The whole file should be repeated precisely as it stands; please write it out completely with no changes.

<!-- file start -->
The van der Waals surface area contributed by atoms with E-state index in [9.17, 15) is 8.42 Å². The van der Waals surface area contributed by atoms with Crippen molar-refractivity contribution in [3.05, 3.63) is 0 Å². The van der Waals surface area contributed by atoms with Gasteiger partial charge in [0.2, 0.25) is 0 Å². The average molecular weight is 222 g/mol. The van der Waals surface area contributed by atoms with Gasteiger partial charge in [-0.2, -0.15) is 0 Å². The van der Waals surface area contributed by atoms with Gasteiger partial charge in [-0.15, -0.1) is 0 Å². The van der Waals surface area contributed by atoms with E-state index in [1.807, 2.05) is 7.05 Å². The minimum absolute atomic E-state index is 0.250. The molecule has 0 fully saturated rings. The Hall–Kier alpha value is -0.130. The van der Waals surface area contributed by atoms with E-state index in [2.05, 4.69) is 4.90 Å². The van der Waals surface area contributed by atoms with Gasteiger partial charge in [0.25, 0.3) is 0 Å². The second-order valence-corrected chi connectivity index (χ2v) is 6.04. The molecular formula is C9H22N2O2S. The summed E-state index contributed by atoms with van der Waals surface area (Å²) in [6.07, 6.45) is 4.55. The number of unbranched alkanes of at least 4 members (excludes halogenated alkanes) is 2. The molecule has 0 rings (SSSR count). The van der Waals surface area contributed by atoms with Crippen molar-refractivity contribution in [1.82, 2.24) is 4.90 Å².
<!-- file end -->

The van der Waals surface area contributed by atoms with E-state index in [9.17, 15) is 8.42 Å². The van der Waals surface area contributed by atoms with Crippen molar-refractivity contribution in [3.05, 3.63) is 0 Å². The van der Waals surface area contributed by atoms with Gasteiger partial charge in [0.2, 0.25) is 0 Å². The average molecular weight is 222 g/mol. The van der Waals surface area contributed by atoms with Gasteiger partial charge in [-0.2, -0.15) is 0 Å². The van der Waals surface area contributed by atoms with Gasteiger partial charge in [-0.15, -0.1) is 0 Å². The van der Waals surface area contributed by atoms with E-state index in [1.807, 2.05) is 7.05 Å². The minimum absolute atomic E-state index is 0.250. The molecule has 0 fully saturated rings. The Hall–Kier alpha value is -0.130. The van der Waals surface area contributed by atoms with E-state index in [2.05, 4.69) is 4.90 Å². The van der Waals surface area contributed by atoms with Gasteiger partial charge in [0.25, 0.3) is 0 Å². The second-order valence-corrected chi connectivity index (χ2v) is 6.04. The molecular formula is C9H22N2O2S. The summed E-state index contributed by atoms with van der Waals surface area (Å²) in [6.07, 6.45) is 4.55. The number of unbranched alkanes of at least 4 members (excludes halogenated alkanes) is 2. The molecule has 0 rings (SSSR count). The van der Waals surface area contributed by atoms with Crippen molar-refractivity contribution in [1.82, 2.24) is 4.90 Å².